How UK's new cyber law will impact connected tech

A ground-breaking piece of UK legislation is making basic cybersecurity protections a legal requirement for connected devices. UL Solutions explores the implications of the new law for manufacturers.

The PSTI Act is coming into force in April. Picture: Pixabay

As of 29 April 2024, buyers of connectable consumer devices in the UK will benefit from enhanced cybersecurity regulations aimed at manufacturer requirements to safeguard privacy and data.

The Product Security and Telecommunications Infrastructure (PSTI) Act’s product security regime is the first in the world to require basic cybersecurity protections before connected consumer products can enter the UK market for sale.

This legislation covers a wide range of popular consumer electronics featuring connectivity features, including:

  • Smartphones
  • Cameras, televisions and speakers
  • Toys and baby monitors
  • Safety products (smoke detectors, door locks, alarms, etc.)
  • Home automation systems
  • Appliances
  • Medical devices featuring software
  • Wearable trackers
  • Base stations and hubs
  • Tablets and laptops designed for children under 14
  • Tablets with cellular connections
  • Outdoor leisure products
  • And other specified product categories

Exploring provisions of the PSTI Act

In an effort to make connectable consumer products less susceptible to cyberattack, the PSTI Act includes common-sense approaches to eliminate features that are known dangers.

  • Password strength – No more universal default passwords or default passwords that are easily guessable.
  • Increased accountability – Manufacturers must have a public point of contact where consumers can easily report vulnerabilities.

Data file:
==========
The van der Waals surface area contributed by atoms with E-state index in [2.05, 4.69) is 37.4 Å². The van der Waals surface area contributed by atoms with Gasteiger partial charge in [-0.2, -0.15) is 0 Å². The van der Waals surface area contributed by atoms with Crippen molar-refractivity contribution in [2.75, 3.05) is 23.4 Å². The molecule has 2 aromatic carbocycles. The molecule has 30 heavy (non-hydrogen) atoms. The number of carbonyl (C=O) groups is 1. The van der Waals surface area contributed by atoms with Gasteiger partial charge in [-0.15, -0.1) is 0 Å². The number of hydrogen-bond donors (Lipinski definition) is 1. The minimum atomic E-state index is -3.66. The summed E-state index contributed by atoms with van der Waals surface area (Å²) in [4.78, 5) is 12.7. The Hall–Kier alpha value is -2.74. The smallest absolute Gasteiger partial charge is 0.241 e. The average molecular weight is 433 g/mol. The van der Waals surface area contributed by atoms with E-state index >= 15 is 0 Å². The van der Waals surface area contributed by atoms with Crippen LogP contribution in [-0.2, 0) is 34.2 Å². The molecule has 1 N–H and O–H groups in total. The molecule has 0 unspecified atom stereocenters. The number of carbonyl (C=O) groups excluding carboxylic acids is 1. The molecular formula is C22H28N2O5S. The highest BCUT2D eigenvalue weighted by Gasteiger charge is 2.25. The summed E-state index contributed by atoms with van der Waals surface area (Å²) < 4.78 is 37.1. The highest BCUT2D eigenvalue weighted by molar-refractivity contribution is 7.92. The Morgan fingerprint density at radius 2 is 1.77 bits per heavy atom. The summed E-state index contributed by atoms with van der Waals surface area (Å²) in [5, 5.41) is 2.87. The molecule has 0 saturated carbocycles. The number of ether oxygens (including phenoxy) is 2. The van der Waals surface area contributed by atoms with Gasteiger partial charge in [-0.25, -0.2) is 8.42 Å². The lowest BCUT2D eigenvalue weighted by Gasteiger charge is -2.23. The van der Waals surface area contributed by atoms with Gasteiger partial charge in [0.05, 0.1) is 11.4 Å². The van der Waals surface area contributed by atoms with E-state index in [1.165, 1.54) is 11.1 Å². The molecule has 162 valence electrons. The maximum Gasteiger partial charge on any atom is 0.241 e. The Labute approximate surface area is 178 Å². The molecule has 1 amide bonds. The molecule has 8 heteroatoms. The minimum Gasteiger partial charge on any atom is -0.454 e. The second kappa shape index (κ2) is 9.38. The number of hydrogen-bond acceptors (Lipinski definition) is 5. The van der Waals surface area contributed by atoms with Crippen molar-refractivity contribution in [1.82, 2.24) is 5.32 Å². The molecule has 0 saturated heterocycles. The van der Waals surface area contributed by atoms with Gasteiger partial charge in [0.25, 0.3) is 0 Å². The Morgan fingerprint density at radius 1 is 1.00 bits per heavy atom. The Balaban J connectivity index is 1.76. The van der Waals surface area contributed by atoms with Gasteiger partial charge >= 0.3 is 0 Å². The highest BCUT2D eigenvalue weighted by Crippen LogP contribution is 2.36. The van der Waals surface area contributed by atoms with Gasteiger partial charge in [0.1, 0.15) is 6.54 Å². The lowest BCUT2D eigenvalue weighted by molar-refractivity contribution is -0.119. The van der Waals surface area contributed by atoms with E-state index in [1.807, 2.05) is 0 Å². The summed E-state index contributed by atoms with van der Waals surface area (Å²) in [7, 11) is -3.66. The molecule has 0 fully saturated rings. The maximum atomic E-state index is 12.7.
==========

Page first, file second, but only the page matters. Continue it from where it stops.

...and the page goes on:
• Greater transparency – Manufacturers must clearly communicate to consumers regarding minimum timeframe for security updates.

What connected device manufacturers need to do

The UK has been phasing in aspects of the PSTI Act since 2022, and this new product security regime represents the latest addition to this security-minded law.

Significant penalties for lack of compliance

The UK Office for Product Safety and Standards (OPSS) is tasked with enforcing the PSTI Act, including the April 2024 product security regime. The OPSS is the enforcement agency for the UK’s product safety regulations, part of the Department for Business and Trade.

The PSTI Act features clear penalties to manufacturers who sell products that are not in compliance to Part 1 as of 29 April, 2024, such as:

  • Seizure and destruction of products
  • Initial fine of £10 million or more
  • Fine of 4% of the manufacturer's global revenue
  • Daily fines of £20,000 for ongoing breaches

How UL Solutions helps manufacturers comply with the act

UL Solutions works closely with manufacturers to help them anticipate emerging regulations cost-effectively. We can work with you to adopt minimal EN 303 645 to demonstrate compliance with the PSTI Act and prepare for the future regulations, including the EU Radio Equipment Directives (RED).

By working with UL Solutions, manufacturers receive expert guidance from an independent provider.

Our compliance services include testing, attestation and Statements of Compliance on behalf of customers. We also offer advisory services to aid manufacturers in making a transition, including regulation digests and product lines studies, and business and logistics guidance.

This article was originally published on UL Solutions' website and is only reproduced here with their kind permission.